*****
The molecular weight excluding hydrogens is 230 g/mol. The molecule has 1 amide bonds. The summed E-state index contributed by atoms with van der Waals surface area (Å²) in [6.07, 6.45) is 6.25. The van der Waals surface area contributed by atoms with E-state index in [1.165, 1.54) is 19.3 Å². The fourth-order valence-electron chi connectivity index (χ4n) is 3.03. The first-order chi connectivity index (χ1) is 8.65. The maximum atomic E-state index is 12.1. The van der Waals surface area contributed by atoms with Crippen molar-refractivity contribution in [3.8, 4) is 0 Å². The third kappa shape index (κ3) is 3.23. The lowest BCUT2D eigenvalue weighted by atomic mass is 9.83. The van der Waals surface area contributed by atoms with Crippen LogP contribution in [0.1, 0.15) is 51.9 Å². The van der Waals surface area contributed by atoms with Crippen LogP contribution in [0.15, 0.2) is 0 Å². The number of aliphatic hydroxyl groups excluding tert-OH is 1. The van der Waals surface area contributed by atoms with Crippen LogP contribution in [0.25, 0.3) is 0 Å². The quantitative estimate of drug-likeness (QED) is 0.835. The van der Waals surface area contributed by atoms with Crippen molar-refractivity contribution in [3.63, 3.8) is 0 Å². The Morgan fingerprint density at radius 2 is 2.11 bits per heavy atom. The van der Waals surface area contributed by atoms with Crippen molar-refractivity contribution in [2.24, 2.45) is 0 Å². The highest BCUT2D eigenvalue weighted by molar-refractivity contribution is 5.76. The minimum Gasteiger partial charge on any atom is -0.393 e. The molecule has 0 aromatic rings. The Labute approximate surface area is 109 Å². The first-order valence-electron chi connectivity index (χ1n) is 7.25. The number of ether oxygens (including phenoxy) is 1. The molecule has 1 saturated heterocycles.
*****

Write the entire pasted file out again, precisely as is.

The molecular weight excluding hydrogens is 230 g/mol. The molecule has 1 amide bonds. The summed E-state index contributed by atoms with van der Waals surface area (Å²) in [6.07, 6.45) is 6.25. The van der Waals surface area contributed by atoms with E-state index in [1.165, 1.54) is 19.3 Å². The fourth-order valence-electron chi connectivity index (χ4n) is 3.03. The first-order chi connectivity index (χ1) is 8.65. The maximum atomic E-state index is 12.1. The van der Waals surface area contributed by atoms with Crippen molar-refractivity contribution in [3.8, 4) is 0 Å². The third kappa shape index (κ3) is 3.23. The lowest BCUT2D eigenvalue weighted by atomic mass is 9.83. The van der Waals surface area contributed by atoms with Crippen LogP contribution in [0.1, 0.15) is 51.9 Å². The van der Waals surface area contributed by atoms with Crippen LogP contribution in [0.15, 0.2) is 0 Å². The number of aliphatic hydroxyl groups excluding tert-OH is 1. The van der Waals surface area contributed by atoms with Crippen LogP contribution in [0.25, 0.3) is 0 Å². The quantitative estimate of drug-likeness (QED) is 0.835. The van der Waals surface area contributed by atoms with Crippen molar-refractivity contribution in [3.63, 3.8) is 0 Å². The Morgan fingerprint density at radius 2 is 2.11 bits per heavy atom. The van der Waals surface area contributed by atoms with Crippen molar-refractivity contribution in [2.24, 2.45) is 0 Å². The highest BCUT2D eigenvalue weighted by molar-refractivity contribution is 5.76. The minimum Gasteiger partial charge on any atom is -0.393 e. The molecule has 0 aromatic rings. The Labute approximate surface area is 109 Å². The first-order valence-electron chi connectivity index (χ1n) is 7.25. The number of ether oxygens (including phenoxy) is 1. The molecule has 1 saturated heterocycles.